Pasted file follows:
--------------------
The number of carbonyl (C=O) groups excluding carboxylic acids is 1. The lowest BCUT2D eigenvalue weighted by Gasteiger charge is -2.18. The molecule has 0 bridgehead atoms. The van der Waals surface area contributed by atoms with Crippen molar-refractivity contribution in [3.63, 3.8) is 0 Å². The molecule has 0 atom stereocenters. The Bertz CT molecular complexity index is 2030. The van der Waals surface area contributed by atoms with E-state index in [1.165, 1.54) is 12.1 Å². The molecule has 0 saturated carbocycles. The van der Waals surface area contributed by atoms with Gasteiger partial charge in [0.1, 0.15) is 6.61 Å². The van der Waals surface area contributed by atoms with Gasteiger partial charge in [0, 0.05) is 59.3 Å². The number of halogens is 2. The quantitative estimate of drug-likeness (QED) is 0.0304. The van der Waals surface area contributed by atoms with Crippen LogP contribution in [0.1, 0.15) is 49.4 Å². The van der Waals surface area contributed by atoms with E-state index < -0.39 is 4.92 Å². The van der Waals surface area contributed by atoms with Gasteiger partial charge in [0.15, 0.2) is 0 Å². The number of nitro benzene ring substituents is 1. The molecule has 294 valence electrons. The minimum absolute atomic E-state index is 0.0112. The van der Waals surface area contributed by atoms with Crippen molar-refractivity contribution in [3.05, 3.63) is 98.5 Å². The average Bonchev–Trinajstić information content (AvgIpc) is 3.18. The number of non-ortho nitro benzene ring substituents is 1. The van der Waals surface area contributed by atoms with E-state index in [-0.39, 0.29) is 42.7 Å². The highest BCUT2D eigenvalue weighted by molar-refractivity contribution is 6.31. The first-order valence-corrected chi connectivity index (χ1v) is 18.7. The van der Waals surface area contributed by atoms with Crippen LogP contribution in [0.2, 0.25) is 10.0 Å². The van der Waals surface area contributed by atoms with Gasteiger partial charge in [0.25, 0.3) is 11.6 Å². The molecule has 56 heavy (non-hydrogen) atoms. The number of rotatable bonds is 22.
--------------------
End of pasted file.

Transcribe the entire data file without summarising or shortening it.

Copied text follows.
The number of carbonyl (C=O) groups excluding carboxylic acids is 1. The lowest BCUT2D eigenvalue weighted by Gasteiger charge is -2.18. The molecule has 0 bridgehead atoms. The van der Waals surface area contributed by atoms with Crippen molar-refractivity contribution in [3.63, 3.8) is 0 Å². The molecule has 0 atom stereocenters. The Bertz CT molecular complexity index is 2030. The van der Waals surface area contributed by atoms with E-state index in [1.165, 1.54) is 12.1 Å². The molecule has 0 saturated carbocycles. The van der Waals surface area contributed by atoms with Gasteiger partial charge in [0.1, 0.15) is 6.61 Å². The van der Waals surface area contributed by atoms with Gasteiger partial charge in [0, 0.05) is 59.3 Å². The number of halogens is 2. The quantitative estimate of drug-likeness (QED) is 0.0304. The van der Waals surface area contributed by atoms with Crippen LogP contribution in [0.1, 0.15) is 49.4 Å². The van der Waals surface area contributed by atoms with E-state index < -0.39 is 4.92 Å². The van der Waals surface area contributed by atoms with Gasteiger partial charge in [0.15, 0.2) is 0 Å². The number of nitro benzene ring substituents is 1. The molecule has 294 valence electrons. The minimum absolute atomic E-state index is 0.0112. The van der Waals surface area contributed by atoms with Crippen molar-refractivity contribution in [3.05, 3.63) is 98.5 Å². The average Bonchev–Trinajstić information content (AvgIpc) is 3.18. The number of non-ortho nitro benzene ring substituents is 1. The van der Waals surface area contributed by atoms with E-state index in [-0.39, 0.29) is 42.7 Å². The highest BCUT2D eigenvalue weighted by molar-refractivity contribution is 6.31. The first-order valence-corrected chi connectivity index (χ1v) is 18.7. The van der Waals surface area contributed by atoms with Crippen LogP contribution in [0.2, 0.25) is 10.0 Å². The van der Waals surface area contributed by atoms with Gasteiger partial charge in [0.25, 0.3) is 11.6 Å². The molecule has 56 heavy (non-hydrogen) atoms. The number of rotatable bonds is 22.